5) Tea-Time Testimonies 

Find your voice with those you love. Invite friends over for some iced tea and share your stories. Let them know what you are going through, how you’re feeling, and give them space to share their own stories. The current social and political climate is overwhelming, and finding friends with whom to weather the storm is healthy for everyone. People need to be reminded they’re not alone and that solutions for a better tomorrow can be realized together.

6) Planned Parenthood Pool Plunge 

Remember, it’s not just LGBTQ+ people under attack in the current political atmosphere. Women and other marginalized people (some of whom are LGBTQ+) are also fighting to keep their civil rights. Find the organizations that support those groups — like Planned Parenthood or the NAACP — and host a pool party fundraiser for them. Show them they’re not alone and the LGBTQ+ community has their backs. No pool? Get out the Slip-N-Slide!

7) Lemonade Letters 

Unfortunately, many people aren’t always aware of what’s happening outside of their daily lives. If you have friends or family who live in a state where extreme and discriminatory laws are being considered — or passed! — take a minute to turn a sour situation into something sweet. Pour yourself a glass of lemonade, and craft a handwritten letter informing loved ones how these laws affect you and your community. A personal story brings advocacy home.

8) Mitzvah Margaritas

Going out for drinks, search for venues that provide stage time for queer and ally performers. The LGBTQ+ community has a long history of political activism throughout the arts. It’s essential to support not only those artists, but the venues that support them.

9) Camp Colorful 

The LGBTQ+ community pitches a big tent, and it’s important to remember the community’s diversity. Summer is a time for many art, music, film, and community festivals, and many of these have political undertones. Find some events off your beaten path. There may be an LGBTQ+ person who has an intersection with another marginalized group, and who can use your support at one of those affairs — or maybe you just have fun while proudly supporting another community.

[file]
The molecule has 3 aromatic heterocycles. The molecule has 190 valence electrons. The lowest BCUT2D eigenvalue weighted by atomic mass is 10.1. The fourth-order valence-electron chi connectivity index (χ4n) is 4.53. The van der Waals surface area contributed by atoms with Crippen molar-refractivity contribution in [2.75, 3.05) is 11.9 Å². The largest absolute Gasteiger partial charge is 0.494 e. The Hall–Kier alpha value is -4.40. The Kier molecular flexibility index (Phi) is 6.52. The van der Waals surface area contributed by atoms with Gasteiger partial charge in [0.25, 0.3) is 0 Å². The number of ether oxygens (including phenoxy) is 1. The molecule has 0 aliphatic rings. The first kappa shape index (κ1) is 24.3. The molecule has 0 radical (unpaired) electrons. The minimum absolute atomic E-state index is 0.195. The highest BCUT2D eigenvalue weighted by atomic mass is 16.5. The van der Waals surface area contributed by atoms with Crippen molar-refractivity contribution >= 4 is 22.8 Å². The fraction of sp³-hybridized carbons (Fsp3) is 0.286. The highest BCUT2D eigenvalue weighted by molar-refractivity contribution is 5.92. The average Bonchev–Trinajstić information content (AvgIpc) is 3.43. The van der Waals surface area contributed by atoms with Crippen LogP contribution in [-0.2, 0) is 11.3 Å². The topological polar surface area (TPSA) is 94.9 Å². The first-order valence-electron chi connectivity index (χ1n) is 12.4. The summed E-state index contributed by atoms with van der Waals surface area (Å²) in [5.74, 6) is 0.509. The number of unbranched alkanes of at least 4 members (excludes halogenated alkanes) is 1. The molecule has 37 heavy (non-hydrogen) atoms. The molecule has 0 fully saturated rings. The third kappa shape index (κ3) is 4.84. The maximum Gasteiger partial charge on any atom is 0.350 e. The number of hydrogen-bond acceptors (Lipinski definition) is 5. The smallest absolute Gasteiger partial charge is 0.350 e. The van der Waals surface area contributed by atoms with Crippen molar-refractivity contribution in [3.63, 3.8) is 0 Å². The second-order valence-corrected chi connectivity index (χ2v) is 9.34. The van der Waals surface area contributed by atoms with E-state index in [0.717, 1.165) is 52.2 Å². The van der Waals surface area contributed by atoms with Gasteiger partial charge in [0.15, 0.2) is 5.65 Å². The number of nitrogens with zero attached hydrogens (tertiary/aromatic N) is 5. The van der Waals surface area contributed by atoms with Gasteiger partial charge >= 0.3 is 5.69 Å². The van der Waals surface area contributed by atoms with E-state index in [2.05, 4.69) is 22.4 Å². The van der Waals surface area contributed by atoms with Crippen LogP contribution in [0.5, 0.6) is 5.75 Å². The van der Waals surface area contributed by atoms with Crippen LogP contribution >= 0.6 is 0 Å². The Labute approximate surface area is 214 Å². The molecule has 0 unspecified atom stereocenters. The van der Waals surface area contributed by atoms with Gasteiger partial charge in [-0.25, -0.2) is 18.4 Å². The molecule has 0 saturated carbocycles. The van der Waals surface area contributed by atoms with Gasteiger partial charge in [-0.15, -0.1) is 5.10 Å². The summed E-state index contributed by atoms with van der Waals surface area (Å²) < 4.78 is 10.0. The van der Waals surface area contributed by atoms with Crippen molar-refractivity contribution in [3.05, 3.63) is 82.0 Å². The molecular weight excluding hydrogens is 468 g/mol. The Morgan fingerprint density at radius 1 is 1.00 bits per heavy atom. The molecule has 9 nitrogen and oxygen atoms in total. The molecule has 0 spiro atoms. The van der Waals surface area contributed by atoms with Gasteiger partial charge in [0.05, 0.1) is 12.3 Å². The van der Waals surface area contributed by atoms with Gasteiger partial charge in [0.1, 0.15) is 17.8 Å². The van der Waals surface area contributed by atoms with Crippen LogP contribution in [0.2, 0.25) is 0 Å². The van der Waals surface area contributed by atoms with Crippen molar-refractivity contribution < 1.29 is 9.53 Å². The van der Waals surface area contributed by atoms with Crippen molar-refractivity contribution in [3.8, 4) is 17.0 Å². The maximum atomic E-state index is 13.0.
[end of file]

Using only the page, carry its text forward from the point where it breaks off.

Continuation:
10) Summertime Self-care

You have to advocate for yourself before you can advocate for anyone else. Start by checking if you are in tip-top shape. Look into DAP Health’s many services, like yearly medical exams, STI screenings, and behavioral health services. Or discover the benefits of their wellness programs and social services.

Palm Springs Entertainer Keisha D. Rises …

I Know Where I’ve Been

Even when she was sure she was about to lose everything, beloved desert entertainer Keisha D kept on giving

Words by Kay Kudukis

Photos by Matthew Mitchell

 

Keisha D Mimms has played many roles in her life — daughter, sister, wife, mother, businesswoman, actress, chanteuse — but the one she was unwittingly cast in five years ago might be her most challenging.

More than a decade ago, when Mimms stepped on the stage at McCallum’s 2008 Open Call, she and the Coachella Valley instantly began a fierce love affair. No one else stood a chance. She is a powerhouse singer with a soulful, richly textured voice and a smart, playful stage presence. She doesn’t steal hearts, they’re offered.